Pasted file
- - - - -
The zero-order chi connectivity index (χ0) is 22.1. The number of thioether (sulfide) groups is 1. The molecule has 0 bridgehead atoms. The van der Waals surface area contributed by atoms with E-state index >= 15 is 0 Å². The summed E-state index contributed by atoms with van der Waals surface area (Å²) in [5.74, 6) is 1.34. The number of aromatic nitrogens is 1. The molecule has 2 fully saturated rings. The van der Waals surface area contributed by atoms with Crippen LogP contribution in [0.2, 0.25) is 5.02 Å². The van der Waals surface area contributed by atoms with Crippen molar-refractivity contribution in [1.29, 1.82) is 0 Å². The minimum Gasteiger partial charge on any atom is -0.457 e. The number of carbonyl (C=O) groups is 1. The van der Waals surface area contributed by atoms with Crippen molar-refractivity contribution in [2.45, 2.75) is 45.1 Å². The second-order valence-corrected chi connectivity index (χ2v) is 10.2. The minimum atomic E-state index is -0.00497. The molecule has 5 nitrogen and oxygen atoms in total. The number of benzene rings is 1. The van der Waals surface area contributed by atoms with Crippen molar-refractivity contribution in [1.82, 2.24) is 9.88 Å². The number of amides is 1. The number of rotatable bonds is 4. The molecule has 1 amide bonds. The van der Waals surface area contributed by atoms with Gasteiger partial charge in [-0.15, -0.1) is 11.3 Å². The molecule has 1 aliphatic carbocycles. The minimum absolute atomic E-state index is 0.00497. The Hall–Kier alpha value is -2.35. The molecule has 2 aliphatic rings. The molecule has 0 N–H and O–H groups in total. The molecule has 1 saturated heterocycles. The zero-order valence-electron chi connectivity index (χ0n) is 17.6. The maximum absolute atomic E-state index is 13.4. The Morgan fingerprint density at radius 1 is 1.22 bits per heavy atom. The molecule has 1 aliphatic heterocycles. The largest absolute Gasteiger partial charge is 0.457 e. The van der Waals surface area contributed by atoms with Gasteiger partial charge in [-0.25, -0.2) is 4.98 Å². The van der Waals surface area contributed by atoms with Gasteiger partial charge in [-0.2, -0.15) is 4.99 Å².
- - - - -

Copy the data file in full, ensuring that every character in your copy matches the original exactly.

The zero-order chi connectivity index (χ0) is 22.1. The number of thioether (sulfide) groups is 1. The molecule has 0 bridgehead atoms. The van der Waals surface area contributed by atoms with E-state index >= 15 is 0 Å². The summed E-state index contributed by atoms with van der Waals surface area (Å²) in [5.74, 6) is 1.34. The number of aromatic nitrogens is 1. The molecule has 2 fully saturated rings. The van der Waals surface area contributed by atoms with Crippen LogP contribution in [0.2, 0.25) is 5.02 Å². The van der Waals surface area contributed by atoms with Crippen molar-refractivity contribution in [1.29, 1.82) is 0 Å². The minimum Gasteiger partial charge on any atom is -0.457 e. The number of carbonyl (C=O) groups is 1. The van der Waals surface area contributed by atoms with Crippen molar-refractivity contribution in [2.45, 2.75) is 45.1 Å². The second-order valence-corrected chi connectivity index (χ2v) is 10.2. The minimum atomic E-state index is -0.00497. The molecule has 5 nitrogen and oxygen atoms in total. The number of benzene rings is 1. The van der Waals surface area contributed by atoms with Crippen molar-refractivity contribution in [1.82, 2.24) is 9.88 Å². The number of amides is 1. The number of rotatable bonds is 4. The molecule has 1 amide bonds. The van der Waals surface area contributed by atoms with Gasteiger partial charge in [-0.15, -0.1) is 11.3 Å². The molecule has 1 aliphatic carbocycles. The minimum absolute atomic E-state index is 0.00497. The Hall–Kier alpha value is -2.35. The molecule has 2 aliphatic rings. The molecule has 0 N–H and O–H groups in total. The molecule has 1 saturated heterocycles. The zero-order valence-electron chi connectivity index (χ0n) is 17.6. The maximum absolute atomic E-state index is 13.4. The Morgan fingerprint density at radius 1 is 1.22 bits per heavy atom. The molecule has 1 aliphatic heterocycles. The largest absolute Gasteiger partial charge is 0.457 e. The van der Waals surface area contributed by atoms with Gasteiger partial charge in [-0.25, -0.2) is 4.98 Å². The van der Waals surface area contributed by atoms with Gasteiger partial charge in [-0.2, -0.15) is 4.99 Å².